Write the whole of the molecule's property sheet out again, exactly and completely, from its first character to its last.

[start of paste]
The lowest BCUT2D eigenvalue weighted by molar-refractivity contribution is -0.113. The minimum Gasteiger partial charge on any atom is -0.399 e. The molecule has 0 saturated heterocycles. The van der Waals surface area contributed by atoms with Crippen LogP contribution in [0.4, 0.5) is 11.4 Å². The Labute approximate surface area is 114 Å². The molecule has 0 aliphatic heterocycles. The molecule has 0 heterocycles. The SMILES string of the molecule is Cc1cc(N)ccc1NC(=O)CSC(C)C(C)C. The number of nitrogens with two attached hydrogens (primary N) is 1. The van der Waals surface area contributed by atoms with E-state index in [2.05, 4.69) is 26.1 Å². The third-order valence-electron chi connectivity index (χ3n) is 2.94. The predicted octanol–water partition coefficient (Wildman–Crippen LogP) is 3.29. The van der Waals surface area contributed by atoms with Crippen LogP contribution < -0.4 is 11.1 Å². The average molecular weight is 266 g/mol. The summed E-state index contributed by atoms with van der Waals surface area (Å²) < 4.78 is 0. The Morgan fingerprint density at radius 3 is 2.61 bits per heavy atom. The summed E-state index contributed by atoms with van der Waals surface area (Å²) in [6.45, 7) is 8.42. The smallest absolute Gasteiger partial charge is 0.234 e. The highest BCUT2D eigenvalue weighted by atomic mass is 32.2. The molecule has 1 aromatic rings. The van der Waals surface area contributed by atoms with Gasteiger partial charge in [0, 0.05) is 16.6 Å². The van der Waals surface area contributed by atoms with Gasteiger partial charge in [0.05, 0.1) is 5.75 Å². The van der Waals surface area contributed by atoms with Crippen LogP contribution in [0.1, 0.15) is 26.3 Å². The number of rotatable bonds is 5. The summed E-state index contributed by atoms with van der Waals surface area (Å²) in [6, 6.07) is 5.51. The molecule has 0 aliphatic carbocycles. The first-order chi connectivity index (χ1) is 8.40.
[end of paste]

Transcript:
The lowest BCUT2D eigenvalue weighted by molar-refractivity contribution is -0.113. The minimum Gasteiger partial charge on any atom is -0.399 e. The molecule has 0 saturated heterocycles. The van der Waals surface area contributed by atoms with Crippen LogP contribution in [0.4, 0.5) is 11.4 Å². The Labute approximate surface area is 114 Å². The molecule has 0 aliphatic heterocycles. The molecule has 0 heterocycles. The SMILES string of the molecule is Cc1cc(N)ccc1NC(=O)CSC(C)C(C)C. The number of nitrogens with two attached hydrogens (primary N) is 1. The van der Waals surface area contributed by atoms with E-state index in [2.05, 4.69) is 26.1 Å². The third-order valence-electron chi connectivity index (χ3n) is 2.94. The predicted octanol–water partition coefficient (Wildman–Crippen LogP) is 3.29. The van der Waals surface area contributed by atoms with Crippen LogP contribution < -0.4 is 11.1 Å². The average molecular weight is 266 g/mol. The summed E-state index contributed by atoms with van der Waals surface area (Å²) < 4.78 is 0. The Morgan fingerprint density at radius 3 is 2.61 bits per heavy atom. The summed E-state index contributed by atoms with van der Waals surface area (Å²) in [6.45, 7) is 8.42. The smallest absolute Gasteiger partial charge is 0.234 e. The highest BCUT2D eigenvalue weighted by atomic mass is 32.2. The molecule has 1 aromatic rings. The van der Waals surface area contributed by atoms with Gasteiger partial charge in [0, 0.05) is 16.6 Å². The van der Waals surface area contributed by atoms with Gasteiger partial charge in [0.05, 0.1) is 5.75 Å². The van der Waals surface area contributed by atoms with Crippen LogP contribution in [0.1, 0.15) is 26.3 Å². The number of rotatable bonds is 5. The summed E-state index contributed by atoms with van der Waals surface area (Å²) in [6, 6.07) is 5.51. The molecule has 0 aliphatic carbocycles. The first-order chi connectivity index (χ1) is 8.40.